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Qatar to buy 24 fighter jets from the UK

This the first major defence contract between the UK and Qatar [Getty]

Date of publication: 17 September, 2017

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Qatar has agreed to buy 24 fighter jets from Britain, Doha's defence secretary said on Sunday, the emirate's second major military purchase since the beginning of the Gulf diplomatic crisis.

Qatar on Sunday signed an agreement to buy 24 Typhoon fighter jets from Britain, a second major defence deal signed by Doha during its lengthening diplomatic dispute with its neighbours.

Qatari defence secretary Khalid bin Mohammed al-Attiyah and his British counterpart Michael Fallon signed a "statement of intent" for the UK to sell the planes, according to statements released by London and on social media.

"This will be the first major defence contract with Qatar, one of the UK's strategic partners," Fallon said.

"This is an important moment in our defence relationship and the basis for even closer defence co-operation between our two countries," he said. 

The British ambassador to Doha, Ajay Sharma, took to Twitter to announce the deal, which he called a "major step" in defence relations between the countries.

There was no immediate comment from Qatar.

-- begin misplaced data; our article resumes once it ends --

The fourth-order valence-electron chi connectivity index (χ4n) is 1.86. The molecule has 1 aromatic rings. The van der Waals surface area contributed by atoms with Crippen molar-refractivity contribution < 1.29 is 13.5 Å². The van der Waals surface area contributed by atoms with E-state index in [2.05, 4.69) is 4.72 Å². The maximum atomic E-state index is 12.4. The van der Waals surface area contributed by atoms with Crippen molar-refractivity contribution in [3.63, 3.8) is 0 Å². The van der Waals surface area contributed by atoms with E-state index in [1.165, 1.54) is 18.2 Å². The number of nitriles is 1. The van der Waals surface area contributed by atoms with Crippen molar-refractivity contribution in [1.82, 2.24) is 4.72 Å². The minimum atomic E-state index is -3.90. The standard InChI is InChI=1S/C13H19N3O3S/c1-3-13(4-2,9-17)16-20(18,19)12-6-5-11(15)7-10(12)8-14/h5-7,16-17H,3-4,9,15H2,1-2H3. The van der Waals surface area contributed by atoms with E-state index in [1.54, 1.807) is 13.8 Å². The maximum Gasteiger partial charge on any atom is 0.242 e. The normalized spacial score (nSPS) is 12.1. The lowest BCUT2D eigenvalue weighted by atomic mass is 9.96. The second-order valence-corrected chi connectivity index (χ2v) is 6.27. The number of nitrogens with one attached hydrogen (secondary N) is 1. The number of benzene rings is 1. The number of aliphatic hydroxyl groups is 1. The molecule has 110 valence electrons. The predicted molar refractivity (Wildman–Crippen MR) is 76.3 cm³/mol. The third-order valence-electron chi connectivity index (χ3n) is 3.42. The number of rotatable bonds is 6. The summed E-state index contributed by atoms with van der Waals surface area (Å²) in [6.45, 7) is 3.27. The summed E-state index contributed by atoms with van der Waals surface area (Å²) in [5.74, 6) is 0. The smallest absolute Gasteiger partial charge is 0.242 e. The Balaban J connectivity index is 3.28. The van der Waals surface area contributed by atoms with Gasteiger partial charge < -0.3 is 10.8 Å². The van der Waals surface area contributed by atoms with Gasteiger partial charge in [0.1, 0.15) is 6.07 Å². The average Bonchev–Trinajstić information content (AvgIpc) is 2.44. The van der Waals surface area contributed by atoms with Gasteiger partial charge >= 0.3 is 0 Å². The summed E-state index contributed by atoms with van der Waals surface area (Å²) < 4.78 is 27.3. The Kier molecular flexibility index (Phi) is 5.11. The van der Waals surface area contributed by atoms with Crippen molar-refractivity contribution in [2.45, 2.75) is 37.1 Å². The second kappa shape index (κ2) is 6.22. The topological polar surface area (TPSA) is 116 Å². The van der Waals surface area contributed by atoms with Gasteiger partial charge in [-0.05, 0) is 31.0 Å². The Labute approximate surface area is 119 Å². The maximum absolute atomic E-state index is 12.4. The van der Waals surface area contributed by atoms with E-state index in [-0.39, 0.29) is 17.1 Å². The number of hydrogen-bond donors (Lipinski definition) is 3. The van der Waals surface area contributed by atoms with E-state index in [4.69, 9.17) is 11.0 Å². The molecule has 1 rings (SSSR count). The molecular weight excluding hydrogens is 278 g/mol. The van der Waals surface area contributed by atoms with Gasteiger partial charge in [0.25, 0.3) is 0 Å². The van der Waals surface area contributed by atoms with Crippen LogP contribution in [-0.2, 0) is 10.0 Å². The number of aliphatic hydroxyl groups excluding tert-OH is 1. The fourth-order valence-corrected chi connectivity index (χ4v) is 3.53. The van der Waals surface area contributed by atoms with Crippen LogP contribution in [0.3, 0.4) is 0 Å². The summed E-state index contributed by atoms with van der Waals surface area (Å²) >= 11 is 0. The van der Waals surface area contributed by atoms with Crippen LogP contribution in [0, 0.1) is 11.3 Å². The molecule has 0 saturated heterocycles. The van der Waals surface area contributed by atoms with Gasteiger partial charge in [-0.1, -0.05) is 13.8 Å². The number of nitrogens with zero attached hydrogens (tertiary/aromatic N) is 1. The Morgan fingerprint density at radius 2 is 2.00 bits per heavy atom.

The agreement to supply the planes brings to a close a lengthy negotiating period. Fallon said a deal was "on the table" back in March 2016.

It follows a separate major purchase from Washington. 

In June this year it was announced that Qatar had agreed to buy F-15 jets from the US in a $12 billion (10 billion euros) deal.

And in 2016, Qatar agreed to buy 24 Dassault Rafale fighter jets from France in a deal worth a reported 6.7 billion euros.

But the timing of the UK and US deals was particularly crucial for Doha.

On June 5 - ten days before the US contract was announced - regional kingpin Saudi Arabia, Bahrain, the United Arab Emirates and Egypt cut ties with Qatar, accusing it of backing extremism and fostering ties with their Shia rival Iran. 

Qatar categorically denies the charges, claiming the dispute is an attack on its sovereignty.

Analysts say the diplomatic crisis shows no sign of ending.

The deal also comes as Britain seeks to explore further trade deals outside Europe after voting to leave the European Union.

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